CEO of Middleton Place Foundation to Retire

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CEO of Middleton Place Foundation to Retire

Tracey Todd to step down after a long career of service to the Foundation and the community

Charleston, SC, The Board of Trustees of the Middleton Place Foundation announces the retirement of Tracey Todd from his position as President and CEO.  Beth Kerrigan, VP of Advancement, will be serving as Interim.

Tracey’s thirty-three-year career with Middleton Place Foundation began as a guide at the Edmondston-Alston House while studying at the College of Charleston. He held several leadership positions in the organization and was named President and CEO in 2018, with the retirement of Founder Charles H.P. Duell.

Throughout Tracey’s remarkable journey with Middleton Place Foundation, he has shown unwavering commitment to the vital mission to inspire, educate, and enact positive change through understanding American history. He coauthored Beyond the Fields, Slavery at Middleton Place and is a frequent lecturer at regional and national museum and preservation conferences. Tracey produced two documentary films, including Middleton Place: A Phoenix Still Rising and the PBS documentary Beyond the Fields: Slavery at Middleton Place. Tracey also secured Middleton Place Foundation’s most important collection item, Ashley’s Sack, which is currently on long-term loan at the International African American Museum.

One of his greatest self-professed successes was building relationships with Middleton descendants, both European and African descent.  In 2006, Tracey was instrumental in facilitating the first reunion, bringing all the descendants of Middleton Place together, and in 2020, he fostered the successful launch of an education assistance program for African American descendants of Middleton Place. Furthermore, Tracey built strong relationships with the local community, governments and cultural organizations, advancing the importance of the history and culture of the Low Country.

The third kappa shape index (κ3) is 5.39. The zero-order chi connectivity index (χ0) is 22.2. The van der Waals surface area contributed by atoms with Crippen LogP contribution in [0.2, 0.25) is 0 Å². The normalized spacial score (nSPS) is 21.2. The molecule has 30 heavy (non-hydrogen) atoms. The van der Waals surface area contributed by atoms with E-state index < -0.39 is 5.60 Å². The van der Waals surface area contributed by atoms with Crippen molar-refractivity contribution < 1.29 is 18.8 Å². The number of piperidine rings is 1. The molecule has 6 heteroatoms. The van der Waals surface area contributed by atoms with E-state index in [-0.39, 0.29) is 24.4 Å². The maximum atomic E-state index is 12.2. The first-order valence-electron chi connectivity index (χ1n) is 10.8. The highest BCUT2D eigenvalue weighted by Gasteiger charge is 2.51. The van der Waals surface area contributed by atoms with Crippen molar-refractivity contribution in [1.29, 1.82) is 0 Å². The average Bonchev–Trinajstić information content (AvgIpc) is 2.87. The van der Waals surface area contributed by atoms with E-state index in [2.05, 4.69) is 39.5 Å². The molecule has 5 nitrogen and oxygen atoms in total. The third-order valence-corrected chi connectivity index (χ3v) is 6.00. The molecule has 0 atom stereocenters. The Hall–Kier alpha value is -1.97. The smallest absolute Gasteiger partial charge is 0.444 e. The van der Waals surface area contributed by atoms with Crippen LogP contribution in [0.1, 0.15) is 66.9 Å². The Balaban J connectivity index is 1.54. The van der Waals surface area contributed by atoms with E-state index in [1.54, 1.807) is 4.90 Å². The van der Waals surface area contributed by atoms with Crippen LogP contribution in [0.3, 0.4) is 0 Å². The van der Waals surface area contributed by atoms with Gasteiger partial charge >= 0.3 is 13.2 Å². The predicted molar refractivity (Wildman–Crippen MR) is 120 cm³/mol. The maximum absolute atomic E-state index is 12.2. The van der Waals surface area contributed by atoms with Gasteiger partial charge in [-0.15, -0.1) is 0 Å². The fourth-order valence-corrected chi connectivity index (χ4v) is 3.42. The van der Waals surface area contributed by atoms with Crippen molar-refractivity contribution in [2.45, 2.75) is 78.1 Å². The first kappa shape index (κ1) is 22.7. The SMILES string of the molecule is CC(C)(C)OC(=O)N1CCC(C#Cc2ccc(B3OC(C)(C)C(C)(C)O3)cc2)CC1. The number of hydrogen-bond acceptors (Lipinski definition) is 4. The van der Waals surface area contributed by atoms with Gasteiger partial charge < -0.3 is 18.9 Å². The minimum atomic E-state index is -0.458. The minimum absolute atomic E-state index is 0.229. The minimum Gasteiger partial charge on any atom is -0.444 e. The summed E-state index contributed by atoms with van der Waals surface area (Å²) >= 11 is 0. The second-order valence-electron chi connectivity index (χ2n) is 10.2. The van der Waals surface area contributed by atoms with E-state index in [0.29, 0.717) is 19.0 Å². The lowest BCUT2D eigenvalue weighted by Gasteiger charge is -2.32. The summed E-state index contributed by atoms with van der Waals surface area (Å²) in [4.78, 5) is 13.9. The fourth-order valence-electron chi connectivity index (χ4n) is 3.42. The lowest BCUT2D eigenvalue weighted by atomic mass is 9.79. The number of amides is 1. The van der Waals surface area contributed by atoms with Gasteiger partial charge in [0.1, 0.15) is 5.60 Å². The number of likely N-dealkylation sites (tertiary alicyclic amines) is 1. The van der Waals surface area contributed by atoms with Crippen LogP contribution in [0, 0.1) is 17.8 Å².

“It is with mixed emotions that I announce my retirement from Middleton Place Foundation,” said Tracey Todd. “The decision to step down was not an easy one, but I am confident that this remarkable institution will continue to flourish under the leadership of its committed Board of Trustees and a strong team of staff and volunteers.”

The Board of Trustees profoundly thanks Tracey for his tireless efforts and exceptional leadership. As Tracey embarks on a new chapter, the board is committed to continuing Middleton Place Foundation’s tradition of excellence in historic preservation, research and education.

Read Post and Courier Article Here

About Middleton Place Foundation

Located in Charleston, SC, Middleton Place Foundation, a public, non-profit educational trust, is responsible for effectively operating and preserving Middleton Place National Historic Landmark and the Edmondston-Alston House. Middleton Place Foundation’s mission is to connect people with the past, inspiring a deeper understanding of ourselves and each other through understanding American historyThe Foundation upholds the highest levels of historic preservation, research, education, and inclusive interpretation by sharing the stories of the Africans, African Americans, and Europeans who lived and worked on these historic properties.

For decades, Middleton Place Foundation has provided educational programs to the public. Based on ongoing historical research, Middleton Place historians, interpretive guides, artisan craftspeople, and educators offer authentic experiences that inspire people to deepen and broaden their perspectives of our nation’s shared history and ourselves. The history at Middleton Place spans three centuries of one family, including a signer of the Declaration of Independence and the essential stories and contributions of over 3200 enslaved people who lived and labored here. With access to Middleton Place’s 110 acres, America’s Oldest Landscaped Gardens, House Museum, and Stableyards, and Eliza’s House, each year, over 100,000 visitors and over 6,000 students and teachers come and explore our shared American history.






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